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Tchuem Tchuenté, L.A. (2011) Control of Soil-Transmitted Helminths in Sub-Saharan Africa: Diagnosis, Drug Efficacy Concerns, and Challenges. Acta Tropica, 120, 4-11.
https://doi.org/10.1016/j.actatropica.2010.07.001

has been cited by the following article:

  • TITLE: Water Resource, Hygienic Practice, and Soil Transmitted Helminthiasis in Some Rural Communities of Osun State, Nigeria

    AUTHORS: Tolulope Sunday Fafunwa, Hammed Oladeji Mogaji, Akinola Stephen Oluwole, Abdulhakeem Adebiyi Adeniran, Mariam Tobi Fagbenro, Sammy Olufemi Sam-Wobo, Babatunde Saheed Bada, Uwem Friday Ekpo

    KEYWORDS: Water, Sanitation, Hygiene, Soil Transmitted Helminthiasis, Osun State, Nigeria

    JOURNAL NAME: Journal of Water Resource and Protection, Vol.9 No.2, February 4, 2017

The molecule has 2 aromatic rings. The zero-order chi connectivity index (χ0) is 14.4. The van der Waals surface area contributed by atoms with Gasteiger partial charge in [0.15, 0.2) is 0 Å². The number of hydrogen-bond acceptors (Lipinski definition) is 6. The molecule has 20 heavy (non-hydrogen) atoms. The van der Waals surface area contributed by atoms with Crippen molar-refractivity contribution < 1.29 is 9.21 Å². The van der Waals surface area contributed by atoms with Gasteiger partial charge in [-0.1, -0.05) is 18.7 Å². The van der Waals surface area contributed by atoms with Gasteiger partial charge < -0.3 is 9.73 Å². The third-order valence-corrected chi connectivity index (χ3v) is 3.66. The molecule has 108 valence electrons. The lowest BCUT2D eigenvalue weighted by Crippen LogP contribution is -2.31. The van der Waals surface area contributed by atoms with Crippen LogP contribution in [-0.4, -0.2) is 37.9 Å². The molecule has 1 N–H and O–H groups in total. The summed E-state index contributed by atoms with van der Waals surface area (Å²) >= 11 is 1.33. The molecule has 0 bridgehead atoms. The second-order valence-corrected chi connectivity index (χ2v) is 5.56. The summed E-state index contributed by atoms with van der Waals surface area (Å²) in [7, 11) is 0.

ABSTRACT: Provision of water, sanitation and hygiene (WASH) resources has been advocated as necessary add-on strategy for sustainable control of soil-transmitted helminthiasis (STH) alongside annual mass drug administration (MDA) of albendazole to endemic communities. This study investigated the burden of STH and status of WASH resources in eight rural communities in Aiyedaade LGA, Osun State, Nigeria. Four of the communities were supported with improved water and hygiene resources (Category A), and another four supported only with improved water resources (Category B). Two hundred and sixteen (216) fresh stool samples were collected from consenting community members and screened for Ascaris lumbricoides, Hookworm and Trichuris trichiura infections using ether concentration method. The status and condition of WASH resources were determined using questionnaire and physical observation. An overall prevalence of 35.2% was observed for any STH infection. Species’ prevalence of Ascaris lumbricoides, Hookworm and Trichuris trichiura prevalence was 33.8%, 22.7%, and 0.5% respectively. Intensity of STH infection was significantly higher in Category A communities than in Category B communities. The prevalence of STH in Category A communities was higher (42.0%) than that in Category B communities (30.1%). There were significant differences (p = 0.000) in STH infections between the two categories. The status of improved water supply was not significantly different (p = 0.3153) in the two categories. Knowledge, attitude, and practices about STH, its transmission and control were low in both categories of communities. These results imply that current implementation of WASH which tends to focus on resource distribution, equity, and coverage, is unlikely to impact on STH transmission and control. Therefore, it is necessary for WASH providers to consider STH transmission control in their planning and implementation of WASH intervention for STH endemic communities.